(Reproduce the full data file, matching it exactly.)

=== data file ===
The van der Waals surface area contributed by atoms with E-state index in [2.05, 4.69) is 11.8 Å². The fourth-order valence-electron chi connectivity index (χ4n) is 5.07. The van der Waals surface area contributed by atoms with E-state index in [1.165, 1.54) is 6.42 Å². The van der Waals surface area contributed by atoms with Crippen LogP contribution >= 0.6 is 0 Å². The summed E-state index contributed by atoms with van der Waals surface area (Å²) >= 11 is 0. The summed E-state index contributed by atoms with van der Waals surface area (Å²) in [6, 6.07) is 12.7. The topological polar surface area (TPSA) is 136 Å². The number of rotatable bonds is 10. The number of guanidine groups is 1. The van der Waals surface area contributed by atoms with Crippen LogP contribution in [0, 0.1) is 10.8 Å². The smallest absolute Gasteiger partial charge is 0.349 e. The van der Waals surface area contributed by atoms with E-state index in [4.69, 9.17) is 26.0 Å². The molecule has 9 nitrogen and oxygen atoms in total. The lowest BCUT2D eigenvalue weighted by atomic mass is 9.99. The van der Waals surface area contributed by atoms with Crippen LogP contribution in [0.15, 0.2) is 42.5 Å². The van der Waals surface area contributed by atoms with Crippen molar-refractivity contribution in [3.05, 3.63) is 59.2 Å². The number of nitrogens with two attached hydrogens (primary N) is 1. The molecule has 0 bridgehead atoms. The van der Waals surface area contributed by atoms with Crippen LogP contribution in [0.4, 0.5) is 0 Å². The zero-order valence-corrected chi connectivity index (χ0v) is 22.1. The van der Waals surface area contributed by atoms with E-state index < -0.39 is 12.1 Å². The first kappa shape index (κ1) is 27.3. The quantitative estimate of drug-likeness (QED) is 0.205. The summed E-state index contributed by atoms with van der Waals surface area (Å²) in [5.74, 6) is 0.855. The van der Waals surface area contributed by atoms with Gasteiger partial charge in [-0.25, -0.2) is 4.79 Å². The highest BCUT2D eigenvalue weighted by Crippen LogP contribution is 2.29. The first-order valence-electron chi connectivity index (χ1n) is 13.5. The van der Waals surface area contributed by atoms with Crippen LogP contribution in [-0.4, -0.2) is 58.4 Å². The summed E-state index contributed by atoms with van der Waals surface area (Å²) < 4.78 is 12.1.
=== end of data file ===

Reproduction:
The van der Waals surface area contributed by atoms with E-state index in [2.05, 4.69) is 11.8 Å². The fourth-order valence-electron chi connectivity index (χ4n) is 5.07. The van der Waals surface area contributed by atoms with E-state index in [1.165, 1.54) is 6.42 Å². The van der Waals surface area contributed by atoms with Crippen LogP contribution >= 0.6 is 0 Å². The summed E-state index contributed by atoms with van der Waals surface area (Å²) >= 11 is 0. The summed E-state index contributed by atoms with van der Waals surface area (Å²) in [6, 6.07) is 12.7. The topological polar surface area (TPSA) is 136 Å². The number of rotatable bonds is 10. The number of guanidine groups is 1. The van der Waals surface area contributed by atoms with Crippen LogP contribution in [0, 0.1) is 10.8 Å². The smallest absolute Gasteiger partial charge is 0.349 e. The van der Waals surface area contributed by atoms with E-state index in [4.69, 9.17) is 26.0 Å². The molecule has 9 nitrogen and oxygen atoms in total. The lowest BCUT2D eigenvalue weighted by atomic mass is 9.99. The van der Waals surface area contributed by atoms with Crippen LogP contribution in [0.15, 0.2) is 42.5 Å². The van der Waals surface area contributed by atoms with Crippen molar-refractivity contribution in [3.05, 3.63) is 59.2 Å². The number of nitrogens with two attached hydrogens (primary N) is 1. The molecule has 0 bridgehead atoms. The van der Waals surface area contributed by atoms with Crippen LogP contribution in [0.4, 0.5) is 0 Å². The zero-order valence-corrected chi connectivity index (χ0v) is 22.1. The van der Waals surface area contributed by atoms with E-state index < -0.39 is 12.1 Å². The first kappa shape index (κ1) is 27.3. The quantitative estimate of drug-likeness (QED) is 0.205. The summed E-state index contributed by atoms with van der Waals surface area (Å²) in [5.74, 6) is 0.855. The van der Waals surface area contributed by atoms with Gasteiger partial charge in [-0.25, -0.2) is 4.79 Å². The highest BCUT2D eigenvalue weighted by Crippen LogP contribution is 2.29. The first-order valence-electron chi connectivity index (χ1n) is 13.5. The van der Waals surface area contributed by atoms with Crippen LogP contribution in [-0.4, -0.2) is 58.4 Å². The summed E-state index contributed by atoms with van der Waals surface area (Å²) < 4.78 is 12.1.